On July 17, 1944, in the north of France, a Canadian pilot named Charlie Fox shot at the car carrying the German military mastermind and knocked it off the road, putting Germany’s “Desert Fox” out of commission.
No .5 & 4 A Tie!
Manufacturer: Mikoyan Gurevich Design Bureau
Power Plant: Klimov VK-1 turbojet
Top Speed: 668 mph
Armament: One 37mm N-37 cannon and two 23mm NR-23 cannon
Manufacturer: North American
Power Plant: General Electric J47 engine
Top Speed: 685 mph
Armament: Six .50-caliber machine guns and eight 5-inch rockets
Compared to today’s fighters both these jets are underpowered and primitive but few aircraft have done so well at the job they were designed to do. Both the F-86 Sabre and MiG 15 were the right aircraft at the right time and each richly deserve a prominent place in aviation history.
Both designs relied heavily on captured German swept-wing technology and British engine design, so for innovation the MiG and Sabre are equally matched. Both fighters were produced in large numbers, but the MiG edges in front of the Sabre in the production category because of its renowned simplicity. Both jets have similar service records. The result? They are inseparable in the rankings: the MiG 15 and F-86 Sabre tie for fourth place.
No .3 F-4 Phantom
Manufacturer: McDonnell Douglass
Power Plant: Two J79 Spey turbojet afterburning engines
Top Speed: 1,485 mph
Armament: Four AIM 7 Sparrow and four AIM 9 Sidewinder missiles.
Produced in large numbers the F-4 Phantom has an unrivaled service history. But the aircraft really earns its third place ranking for being fast, durable and deadly.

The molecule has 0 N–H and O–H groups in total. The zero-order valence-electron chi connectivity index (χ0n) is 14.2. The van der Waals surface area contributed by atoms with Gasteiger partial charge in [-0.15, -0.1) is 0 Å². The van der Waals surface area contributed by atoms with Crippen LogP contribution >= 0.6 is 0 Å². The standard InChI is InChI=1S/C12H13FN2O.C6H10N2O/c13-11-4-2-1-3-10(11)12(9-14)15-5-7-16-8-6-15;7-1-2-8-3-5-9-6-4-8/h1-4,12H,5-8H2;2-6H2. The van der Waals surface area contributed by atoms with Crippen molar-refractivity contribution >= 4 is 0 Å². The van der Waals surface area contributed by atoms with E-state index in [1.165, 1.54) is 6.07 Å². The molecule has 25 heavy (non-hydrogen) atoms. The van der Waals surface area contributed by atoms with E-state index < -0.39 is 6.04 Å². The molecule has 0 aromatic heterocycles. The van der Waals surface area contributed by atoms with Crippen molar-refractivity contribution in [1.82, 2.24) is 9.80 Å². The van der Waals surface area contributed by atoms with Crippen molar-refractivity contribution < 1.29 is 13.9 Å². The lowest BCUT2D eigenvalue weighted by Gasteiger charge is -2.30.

Phantoms were the test bed for missile technology – and the aircraft held five speed records for an impressive 13 years before being beaten by the aircraft featured in the No. 2 spot on our list of the top 10 fighters of all time.
No .2 F-15C Eagle
Manufacturer: McDonnell Douglass
Power Plant: Two Pratt & Whitney F-100-PW-100 afterburning turbofans
Top Speed: Mach 2.5
Armament: One 20-mm cannon, four AIM-7F Sparrow and four AIM-9L Sidewinder missiles
No other fighter in the history of aerial combat has a record that even comes close to the Eagle’s. The F-15 is far superior to most of its brethren – way better than the F-4 – accelerating better, turning better, handling better.
In fact, such is the reputation of the F-15 that during the opening phase of Operation Iraqi Freedom, Saddam Hussein’s air force simply refused to get in the air. They knew the F-15 would just knock them out of the sky.
No .1 P-51D Mustang
Manufacturer: North American Aviation
Power Plant: 1600 hp Packard-built Merlin 61 piston engine
Top Speed: 437 mph
Armament: Six wing-mounted .50-caliber machine guns
Fitted with external drop-tanks the Mustang’s range was extended to almost 2,000 miles, making it the only Allied fighter capable of protecting the Allied bombers on long-range, deep-penetration raids.
The Mustang performed its job so well that after its introduction in 1944, casualty rates for bomber crews were reduced by 75 percent. In fact, American P51s destroyed almost 5,000 enemy aircraft in Europe – making it the highest scoring U. S. fighter in the European theater of operations.